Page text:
The real challenge for screenwriters Mark Swift and Damian Shannon is to find something meaningful for the lifeguards to do. Saving mums and drowning toddlers is all very well but hardly enough to sustain a feature length movie.

That’s why they come up with a very flimsy storyline involving a beautiful and ruthless nightclub owner Victoria Leeds (played by former Miss World Priyanka Chopra) who is smuggling drugs, bribing politicians and trying to drive real estate prices down as she strives to get control of the bay. The cops are either too busy or too stupid or too corrupt to do anything about her. Mitch therefore takes on the task.

The most important relationship here is that between Mitch and Matt. Early on, Mitch goes out of his way to taunt and humiliate Matt, calling him “One Direction’ or “High Street Musical’ (another of the many in-jokes in the film.) Matt taunts Mitch in turn. Nonetheless, the bad mouthing is really just the prelude to the bromance we all know is bound to spring up between them.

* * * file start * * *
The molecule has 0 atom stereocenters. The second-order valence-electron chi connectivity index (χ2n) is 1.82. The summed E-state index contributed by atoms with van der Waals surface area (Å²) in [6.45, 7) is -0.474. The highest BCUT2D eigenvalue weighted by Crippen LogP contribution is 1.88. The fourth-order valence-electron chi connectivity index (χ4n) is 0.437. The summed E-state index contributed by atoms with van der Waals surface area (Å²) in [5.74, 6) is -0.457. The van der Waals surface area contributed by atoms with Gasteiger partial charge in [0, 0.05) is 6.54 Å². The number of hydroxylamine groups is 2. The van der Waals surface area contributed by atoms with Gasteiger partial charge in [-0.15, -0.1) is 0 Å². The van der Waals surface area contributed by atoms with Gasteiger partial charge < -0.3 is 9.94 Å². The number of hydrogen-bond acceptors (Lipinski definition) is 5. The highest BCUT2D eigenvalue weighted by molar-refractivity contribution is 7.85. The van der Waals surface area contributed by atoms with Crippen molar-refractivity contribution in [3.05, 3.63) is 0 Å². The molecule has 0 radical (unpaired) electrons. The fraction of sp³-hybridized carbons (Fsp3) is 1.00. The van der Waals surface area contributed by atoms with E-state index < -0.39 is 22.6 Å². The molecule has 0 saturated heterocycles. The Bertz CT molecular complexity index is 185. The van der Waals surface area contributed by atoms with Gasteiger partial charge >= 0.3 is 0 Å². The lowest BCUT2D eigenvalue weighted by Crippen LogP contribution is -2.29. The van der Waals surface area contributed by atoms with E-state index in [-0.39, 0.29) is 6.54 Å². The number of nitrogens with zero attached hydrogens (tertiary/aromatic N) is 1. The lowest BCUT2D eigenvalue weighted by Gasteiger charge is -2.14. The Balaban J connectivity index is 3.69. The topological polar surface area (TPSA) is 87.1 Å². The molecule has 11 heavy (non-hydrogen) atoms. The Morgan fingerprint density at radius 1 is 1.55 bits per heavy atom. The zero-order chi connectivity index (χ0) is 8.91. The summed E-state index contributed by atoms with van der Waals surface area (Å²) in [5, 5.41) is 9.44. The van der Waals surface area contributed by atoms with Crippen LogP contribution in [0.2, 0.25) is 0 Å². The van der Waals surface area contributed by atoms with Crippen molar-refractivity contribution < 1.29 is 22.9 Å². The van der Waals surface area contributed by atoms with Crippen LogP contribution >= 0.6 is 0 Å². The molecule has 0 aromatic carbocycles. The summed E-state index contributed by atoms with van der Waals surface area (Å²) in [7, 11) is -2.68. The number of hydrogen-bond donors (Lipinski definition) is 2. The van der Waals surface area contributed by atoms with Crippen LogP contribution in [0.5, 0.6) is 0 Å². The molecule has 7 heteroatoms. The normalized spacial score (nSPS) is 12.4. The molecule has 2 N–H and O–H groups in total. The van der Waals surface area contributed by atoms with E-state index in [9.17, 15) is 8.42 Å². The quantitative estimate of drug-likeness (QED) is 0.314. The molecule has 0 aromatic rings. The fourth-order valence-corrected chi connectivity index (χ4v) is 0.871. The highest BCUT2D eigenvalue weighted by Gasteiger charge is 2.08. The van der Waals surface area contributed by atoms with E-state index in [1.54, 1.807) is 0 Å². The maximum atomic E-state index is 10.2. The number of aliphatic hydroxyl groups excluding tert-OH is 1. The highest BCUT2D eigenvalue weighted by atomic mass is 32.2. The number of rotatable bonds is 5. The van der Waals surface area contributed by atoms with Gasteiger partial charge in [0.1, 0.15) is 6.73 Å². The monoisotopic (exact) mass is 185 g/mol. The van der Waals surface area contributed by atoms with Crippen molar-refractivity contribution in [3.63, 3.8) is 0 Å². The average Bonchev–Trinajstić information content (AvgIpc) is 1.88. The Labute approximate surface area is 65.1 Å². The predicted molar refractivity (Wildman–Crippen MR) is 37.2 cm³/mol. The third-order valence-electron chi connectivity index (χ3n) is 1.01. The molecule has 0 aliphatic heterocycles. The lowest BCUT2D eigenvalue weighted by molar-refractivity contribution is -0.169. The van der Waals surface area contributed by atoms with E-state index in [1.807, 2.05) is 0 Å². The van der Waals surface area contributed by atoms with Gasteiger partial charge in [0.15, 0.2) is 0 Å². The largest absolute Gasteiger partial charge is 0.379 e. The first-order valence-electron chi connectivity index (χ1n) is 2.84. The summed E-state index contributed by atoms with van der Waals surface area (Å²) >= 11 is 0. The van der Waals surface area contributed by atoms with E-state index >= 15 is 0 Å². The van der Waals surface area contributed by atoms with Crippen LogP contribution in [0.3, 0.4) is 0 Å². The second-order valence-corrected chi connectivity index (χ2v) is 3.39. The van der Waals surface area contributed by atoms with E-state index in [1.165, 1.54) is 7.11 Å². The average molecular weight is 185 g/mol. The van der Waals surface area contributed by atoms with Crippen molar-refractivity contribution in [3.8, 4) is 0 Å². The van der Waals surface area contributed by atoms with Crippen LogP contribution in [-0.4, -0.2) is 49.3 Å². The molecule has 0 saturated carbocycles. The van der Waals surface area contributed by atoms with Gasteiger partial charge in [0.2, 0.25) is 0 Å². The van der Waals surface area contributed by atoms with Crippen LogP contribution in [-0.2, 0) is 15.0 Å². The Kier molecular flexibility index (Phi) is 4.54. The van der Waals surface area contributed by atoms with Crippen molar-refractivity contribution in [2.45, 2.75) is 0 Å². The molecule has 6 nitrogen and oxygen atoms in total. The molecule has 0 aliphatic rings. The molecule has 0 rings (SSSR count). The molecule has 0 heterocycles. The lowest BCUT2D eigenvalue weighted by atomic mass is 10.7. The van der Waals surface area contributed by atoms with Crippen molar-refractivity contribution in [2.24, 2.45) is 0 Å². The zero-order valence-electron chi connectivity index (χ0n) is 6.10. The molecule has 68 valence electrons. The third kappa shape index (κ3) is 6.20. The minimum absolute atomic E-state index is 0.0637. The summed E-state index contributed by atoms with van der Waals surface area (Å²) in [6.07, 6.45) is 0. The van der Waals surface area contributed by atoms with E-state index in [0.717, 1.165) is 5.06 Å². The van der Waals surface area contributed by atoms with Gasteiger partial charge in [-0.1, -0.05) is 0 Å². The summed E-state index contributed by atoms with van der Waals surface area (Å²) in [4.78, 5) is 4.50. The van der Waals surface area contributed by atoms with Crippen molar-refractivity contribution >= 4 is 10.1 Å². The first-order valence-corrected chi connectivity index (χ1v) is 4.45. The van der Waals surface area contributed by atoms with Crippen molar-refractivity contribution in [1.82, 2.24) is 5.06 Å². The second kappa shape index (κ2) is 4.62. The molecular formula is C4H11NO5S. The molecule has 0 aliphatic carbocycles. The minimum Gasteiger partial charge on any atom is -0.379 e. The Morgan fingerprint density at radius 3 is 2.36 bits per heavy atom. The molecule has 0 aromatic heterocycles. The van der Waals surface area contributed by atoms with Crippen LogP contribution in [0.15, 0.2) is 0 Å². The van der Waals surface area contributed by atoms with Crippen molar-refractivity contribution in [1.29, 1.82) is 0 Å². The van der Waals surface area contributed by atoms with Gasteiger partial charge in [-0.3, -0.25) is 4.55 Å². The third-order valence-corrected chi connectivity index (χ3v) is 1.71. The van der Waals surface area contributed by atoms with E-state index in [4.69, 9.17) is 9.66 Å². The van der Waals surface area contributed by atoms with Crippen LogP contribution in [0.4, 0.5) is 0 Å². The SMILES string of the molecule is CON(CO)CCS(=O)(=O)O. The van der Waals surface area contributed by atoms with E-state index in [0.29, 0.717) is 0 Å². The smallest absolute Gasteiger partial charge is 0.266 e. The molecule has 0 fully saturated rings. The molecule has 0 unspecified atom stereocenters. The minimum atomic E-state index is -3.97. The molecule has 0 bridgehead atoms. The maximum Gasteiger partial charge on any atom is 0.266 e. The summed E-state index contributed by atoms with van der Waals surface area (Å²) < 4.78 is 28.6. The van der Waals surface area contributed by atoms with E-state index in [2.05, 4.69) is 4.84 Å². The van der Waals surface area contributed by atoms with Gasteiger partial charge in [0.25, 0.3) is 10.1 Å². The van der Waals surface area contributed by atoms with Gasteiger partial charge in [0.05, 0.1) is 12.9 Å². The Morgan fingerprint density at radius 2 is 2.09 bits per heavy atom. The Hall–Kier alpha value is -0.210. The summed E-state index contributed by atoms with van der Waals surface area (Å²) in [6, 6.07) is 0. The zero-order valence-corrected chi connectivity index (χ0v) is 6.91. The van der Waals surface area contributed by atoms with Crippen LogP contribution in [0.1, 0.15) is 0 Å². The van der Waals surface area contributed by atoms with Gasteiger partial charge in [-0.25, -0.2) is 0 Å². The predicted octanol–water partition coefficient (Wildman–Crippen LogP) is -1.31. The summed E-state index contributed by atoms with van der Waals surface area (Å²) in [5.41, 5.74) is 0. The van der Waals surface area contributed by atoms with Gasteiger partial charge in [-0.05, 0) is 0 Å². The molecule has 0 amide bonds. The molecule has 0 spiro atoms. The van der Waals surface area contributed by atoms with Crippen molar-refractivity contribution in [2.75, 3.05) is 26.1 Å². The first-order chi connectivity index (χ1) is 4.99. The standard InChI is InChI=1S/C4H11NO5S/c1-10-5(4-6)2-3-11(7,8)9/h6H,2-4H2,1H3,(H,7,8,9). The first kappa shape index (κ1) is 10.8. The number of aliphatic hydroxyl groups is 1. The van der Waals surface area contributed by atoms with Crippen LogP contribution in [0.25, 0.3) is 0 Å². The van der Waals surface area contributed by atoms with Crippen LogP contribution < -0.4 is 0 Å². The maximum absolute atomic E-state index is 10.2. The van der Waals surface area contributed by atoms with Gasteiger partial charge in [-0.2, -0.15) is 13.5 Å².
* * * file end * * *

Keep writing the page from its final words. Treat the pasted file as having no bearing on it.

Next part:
Just occasionally, the filmmakers do squeeze out a few laughs. There’s a memorably grotesque scene in a morgue involving embalming fluids and the private parts of corpses. Bass’s Ronnie has an appealing lost puppy innocence about him as he continually makes a fool of himself in the showers and on the dance floor.

Yahya Abdul-Mateen gives an enjoyably sardonic performance as the cop on Bay duty, always trying to warn Mitch that he isn’t Batman. Many of the performances have a self-parodic quality as if the actors are playing live action versions of characters in a LEGO movie.

Whenever the plot is about to stall, there will be yet another slow motion close up of a female lifeguard in a swimsuit. You can tell that everyone is running out of inspiration by the final reel in which we’re treated to a spectacular but completely redundant fireworks display to stop our interest from ebbing away.

Director Gordon himself could do with some assistance from lifeguards as he flounders between scenes, uncertain whether he’s making a thriller, a bawdy National Lampoon style comedy or a public information film about how to stay safe in the water.